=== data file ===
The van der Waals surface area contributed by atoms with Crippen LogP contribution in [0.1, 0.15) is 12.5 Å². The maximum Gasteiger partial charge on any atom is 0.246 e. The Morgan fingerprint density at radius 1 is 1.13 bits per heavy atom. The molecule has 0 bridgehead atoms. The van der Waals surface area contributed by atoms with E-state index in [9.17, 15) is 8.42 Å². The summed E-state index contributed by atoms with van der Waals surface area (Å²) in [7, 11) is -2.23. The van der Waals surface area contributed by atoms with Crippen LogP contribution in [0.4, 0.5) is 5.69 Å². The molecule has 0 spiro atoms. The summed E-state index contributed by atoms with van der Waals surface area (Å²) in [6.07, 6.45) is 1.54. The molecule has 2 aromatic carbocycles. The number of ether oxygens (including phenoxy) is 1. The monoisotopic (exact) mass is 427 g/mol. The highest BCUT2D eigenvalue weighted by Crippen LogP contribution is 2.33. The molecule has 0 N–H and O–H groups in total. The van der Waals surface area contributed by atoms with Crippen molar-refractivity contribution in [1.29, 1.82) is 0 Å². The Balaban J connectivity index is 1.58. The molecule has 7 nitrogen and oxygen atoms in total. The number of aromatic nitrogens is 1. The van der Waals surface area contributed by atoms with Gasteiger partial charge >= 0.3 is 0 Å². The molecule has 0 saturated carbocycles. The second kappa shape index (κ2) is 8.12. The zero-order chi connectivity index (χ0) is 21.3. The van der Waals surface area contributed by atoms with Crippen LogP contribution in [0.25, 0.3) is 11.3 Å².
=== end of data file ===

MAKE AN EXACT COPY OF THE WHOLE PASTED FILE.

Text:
The van der Waals surface area contributed by atoms with Crippen LogP contribution in [0.1, 0.15) is 12.5 Å². The maximum Gasteiger partial charge on any atom is 0.246 e. The Morgan fingerprint density at radius 1 is 1.13 bits per heavy atom. The molecule has 0 bridgehead atoms. The van der Waals surface area contributed by atoms with E-state index in [9.17, 15) is 8.42 Å². The summed E-state index contributed by atoms with van der Waals surface area (Å²) in [7, 11) is -2.23. The van der Waals surface area contributed by atoms with Crippen LogP contribution in [0.4, 0.5) is 5.69 Å². The molecule has 0 spiro atoms. The summed E-state index contributed by atoms with van der Waals surface area (Å²) in [6.07, 6.45) is 1.54. The molecule has 2 aromatic carbocycles. The number of ether oxygens (including phenoxy) is 1. The monoisotopic (exact) mass is 427 g/mol. The highest BCUT2D eigenvalue weighted by Crippen LogP contribution is 2.33. The molecule has 0 N–H and O–H groups in total. The van der Waals surface area contributed by atoms with Crippen molar-refractivity contribution in [1.29, 1.82) is 0 Å². The Balaban J connectivity index is 1.58. The molecule has 7 nitrogen and oxygen atoms in total. The number of aromatic nitrogens is 1. The van der Waals surface area contributed by atoms with Gasteiger partial charge >= 0.3 is 0 Å². The molecule has 0 saturated carbocycles. The second kappa shape index (κ2) is 8.12. The zero-order chi connectivity index (χ0) is 21.3. The van der Waals surface area contributed by atoms with Crippen LogP contribution in [0.25, 0.3) is 11.3 Å².